What is the largest number you can make using the three digits 2, 3 and 4 in any way you like, using any operations you like? You can only use each digit once.

Find the product of the numbers on the routes from A to B. Which route has the smallest product? Which the largest?

Look on the back of any modern book and you will find an ISBN code. Take this code and calculate this sum in the way shown. Can you see what the answers always have in common?

Work out Tom's number from the answers he gives his friend. He will only answer 'yes' or 'no'.

This problem is based on the story of the Pied Piper of Hamelin. Investigate the different numbers of people and rats there could have been if you know how many legs there are altogether!

This Sudoku puzzle can be solved with the help of small clue-numbers on the border lines between pairs of neighbouring squares of the grid.

EWWNP means Exploring Wild and Wonderful Number Patterns Created by Yourself! Investigate what happens if we create number patterns using some simple rules.

What is the lowest number which always leaves a remainder of 1 when divided by each of the numbers from 2 to 10?

Here is a picnic that Petros and Michael are going to share equally. Can you tell us what each of them will have?

Skippy and Anna are locked in a room in a large castle. The key to that room, and all the other rooms, is a number. The numbers are locked away in a problem. Can you help them to get out?

Can you find which shapes you need to put into the grid to make the totals at the end of each row and the bottom of each column?

After training hard, these two children have improved their results. Can you work out the length or height of their first jumps?

Look at what happens when you take a number, square it and subtract your answer. What kind of number do you get? Can you prove it?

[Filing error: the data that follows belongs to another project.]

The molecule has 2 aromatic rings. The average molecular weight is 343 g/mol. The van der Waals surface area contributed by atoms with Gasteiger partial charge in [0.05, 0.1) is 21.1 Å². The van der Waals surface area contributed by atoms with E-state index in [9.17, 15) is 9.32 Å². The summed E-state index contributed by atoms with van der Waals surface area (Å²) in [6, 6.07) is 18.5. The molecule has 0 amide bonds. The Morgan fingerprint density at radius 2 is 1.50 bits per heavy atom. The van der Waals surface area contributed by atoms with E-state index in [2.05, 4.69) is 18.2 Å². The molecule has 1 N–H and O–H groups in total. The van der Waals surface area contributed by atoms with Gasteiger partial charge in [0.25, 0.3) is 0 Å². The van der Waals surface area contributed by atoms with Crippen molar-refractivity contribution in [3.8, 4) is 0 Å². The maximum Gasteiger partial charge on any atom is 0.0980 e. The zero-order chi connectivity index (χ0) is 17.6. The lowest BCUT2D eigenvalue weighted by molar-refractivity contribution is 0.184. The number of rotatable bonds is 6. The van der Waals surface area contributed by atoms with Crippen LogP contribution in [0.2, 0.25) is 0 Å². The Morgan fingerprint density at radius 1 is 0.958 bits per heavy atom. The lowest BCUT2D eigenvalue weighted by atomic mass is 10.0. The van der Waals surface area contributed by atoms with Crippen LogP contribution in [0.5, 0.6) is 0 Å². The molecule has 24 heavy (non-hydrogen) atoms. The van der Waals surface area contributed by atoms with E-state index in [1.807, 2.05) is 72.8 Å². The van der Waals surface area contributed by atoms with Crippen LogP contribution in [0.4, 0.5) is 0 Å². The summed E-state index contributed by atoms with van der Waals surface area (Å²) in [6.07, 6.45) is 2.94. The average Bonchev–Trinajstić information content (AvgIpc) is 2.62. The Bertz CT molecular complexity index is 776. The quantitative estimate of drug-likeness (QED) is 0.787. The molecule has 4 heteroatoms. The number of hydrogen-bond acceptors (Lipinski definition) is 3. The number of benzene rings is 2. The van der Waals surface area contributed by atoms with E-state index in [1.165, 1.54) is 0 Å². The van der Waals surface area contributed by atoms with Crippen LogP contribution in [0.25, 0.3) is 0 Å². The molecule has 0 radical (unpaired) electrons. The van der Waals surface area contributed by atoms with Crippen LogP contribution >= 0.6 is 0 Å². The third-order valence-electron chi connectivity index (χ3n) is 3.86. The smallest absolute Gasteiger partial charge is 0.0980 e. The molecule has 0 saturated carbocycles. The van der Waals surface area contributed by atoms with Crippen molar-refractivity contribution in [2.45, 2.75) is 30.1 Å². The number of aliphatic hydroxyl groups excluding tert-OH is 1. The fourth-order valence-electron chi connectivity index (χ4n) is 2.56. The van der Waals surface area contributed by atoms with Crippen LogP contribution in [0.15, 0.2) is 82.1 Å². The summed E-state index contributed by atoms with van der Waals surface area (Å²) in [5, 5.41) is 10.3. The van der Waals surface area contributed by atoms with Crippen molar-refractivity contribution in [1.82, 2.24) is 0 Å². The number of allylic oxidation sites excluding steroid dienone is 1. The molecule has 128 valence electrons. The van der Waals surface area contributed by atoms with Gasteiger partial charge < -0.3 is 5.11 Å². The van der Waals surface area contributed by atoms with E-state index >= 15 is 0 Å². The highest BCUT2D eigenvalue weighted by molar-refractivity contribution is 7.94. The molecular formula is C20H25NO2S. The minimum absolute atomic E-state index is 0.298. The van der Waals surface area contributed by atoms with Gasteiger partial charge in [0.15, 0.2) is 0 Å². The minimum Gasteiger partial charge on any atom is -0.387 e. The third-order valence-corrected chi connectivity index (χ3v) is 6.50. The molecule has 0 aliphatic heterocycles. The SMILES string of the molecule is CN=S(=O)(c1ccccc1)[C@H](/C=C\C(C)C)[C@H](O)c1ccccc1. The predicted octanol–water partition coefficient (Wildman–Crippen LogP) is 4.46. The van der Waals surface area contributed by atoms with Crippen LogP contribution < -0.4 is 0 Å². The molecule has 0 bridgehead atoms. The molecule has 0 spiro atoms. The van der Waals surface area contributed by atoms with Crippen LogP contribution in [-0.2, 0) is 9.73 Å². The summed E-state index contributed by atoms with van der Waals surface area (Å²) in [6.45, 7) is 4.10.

Watch this animation. What do you notice? What happens when you try more or fewer cubes in a bundle?

This task combines spatial awareness with addition and multiplication.

If you take a three by three square on a 1-10 addition square and multiply the diagonally opposite numbers together, what is the difference between these products. Why?

Find the next number in this pattern: 3, 7, 19, 55 ...

If the numbers 5, 7 and 4 go into this function machine, what numbers will come out?

This magic square has operations written in it, to make it into a maze. Start wherever you like, go through every cell and go out a total of 15!

Use your logical-thinking skills to deduce how much Dan's crisps and ice-cream cost altogether.

Using the statements, can you work out how many of each type of rabbit there are in these pens?

Use your logical reasoning to work out how many cows and how many sheep there are in each field.

What do you notice about the date 03.06.09? Or 08.01.09? This challenge invites you to investigate some interesting dates yourself.

Powers of numbers behave in surprising ways. Take a look at some of these and try to explain why they are true.

Number problems at primary level that may require resilience.